Under the current legislation, a privilege exists to protect a sexual assault victim from the harm that may be caused if his or her records are revealed as well as to safeguard the broader public interest in maintaining the integrity of counselling. For the privilege to be maintained, the holder of the records must be aware that the documents contain “protected confidences” and object to production. Without objection there is a risk that the sexual assault victim’s confidential records will be disclosed.
The project is highlighting the problems with the privilege as it currently stands. The results of the pilot will inform the law reform debate regarding the sexual assault communications privilege both in NSW and in relation to the Commonwealth Model Uniform Evidence Bill. All those involved in the project are also calling for permanent funding to assist complainants to assert the privilege in all sexual assault cases.
The DPP referred an urgent matter to the pilot group: the trial was due to start on that day and the Defence had served a notice of their intention to adduce evidence of a protected confidence in a psychiatrist’s records. The DPP then referred the matter to WLS by phone so we could advise the client and establish if she wished to maintain privilege. We confirmed, late in the day, that the client objected to adduction.
As neither WLS nor the firms could send a solicitor the next day, WLS drafted a letter to the court advising of an intention to object and requesting an adjournment on the basis of inadequate notice. Time was of the essence, if the privilege issue was not dealt with promptly the trial faced a further two to three month delay of the trial. The DPP solicitor mentioned the matter that day and the Judge adjourned it for two days to allow for the objection.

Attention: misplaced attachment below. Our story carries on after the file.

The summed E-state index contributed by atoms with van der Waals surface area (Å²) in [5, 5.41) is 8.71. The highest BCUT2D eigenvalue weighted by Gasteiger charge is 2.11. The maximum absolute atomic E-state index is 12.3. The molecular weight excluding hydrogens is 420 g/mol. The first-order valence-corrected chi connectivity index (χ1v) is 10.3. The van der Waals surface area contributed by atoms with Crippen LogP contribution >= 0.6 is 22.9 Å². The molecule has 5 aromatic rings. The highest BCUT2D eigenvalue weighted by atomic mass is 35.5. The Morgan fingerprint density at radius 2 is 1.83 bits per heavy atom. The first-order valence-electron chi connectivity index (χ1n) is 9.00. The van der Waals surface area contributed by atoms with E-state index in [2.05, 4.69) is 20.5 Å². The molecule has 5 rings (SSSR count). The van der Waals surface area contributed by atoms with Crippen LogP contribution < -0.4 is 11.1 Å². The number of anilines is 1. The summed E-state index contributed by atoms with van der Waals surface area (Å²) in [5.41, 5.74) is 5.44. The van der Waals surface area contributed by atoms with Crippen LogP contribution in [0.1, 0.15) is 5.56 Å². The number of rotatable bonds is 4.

The next day WLS succeeded in finding a firm who could take the matter on at such short notice. The following day the firm, instructing counsel, appeared on behalf of the complainant. It was also discovered that a lot of other privileged materials had been produced on subpoena without objection, in other words, confidential material had slipped through the cracks. The representatives of the complainant managed, to the extent possible, to cure this error as the Judge ordered all of the psychiatrists records to be kept out and limited the material to be adduced from the GP’s records. This meant that the complainant would not be cross-examined in relation to the confidential communications between her and her psychiatrist.
The DPP referred a sexual assault complainant to the pilot scheme regarding a claim of privilege. WLS accepted the referral at short notice and instructed counsel to appear pro bono to object to production of records subpoenaed by Defence from a sexual assault unit based in a hospital. The hospital did not send a representative to court and did not object to production, the sexual assault service told us they believed she had waived privilege verbally. The complainant said she had not waived privilege. In any case, consent to waive the privilege is subject to strict requirements in the NSW Criminal Procedure Act and it must be in writing.
At the mention we sought and were granted leave to appear on behalf of the complainant for the purpose of objecting to production of the material returned on subpoena. The Judge inspected the material for the purpose of ruling on the objection and granted leave for the complainant’s representatives to inspect it as well. Neither the Defence nor the Crown (who have duties of disclosure) had access.
Following argument by counsel for the complainant (who had seen the records) and counsel for the Accused (who hadn’t seen them), the Judge made an order restricting production for inspection to all but a single expert certificate contained in the records. The client was very happy with this outcome, however she now has reservations about opening up to a counsellor again knowing that it can be used in court or subpoenaed.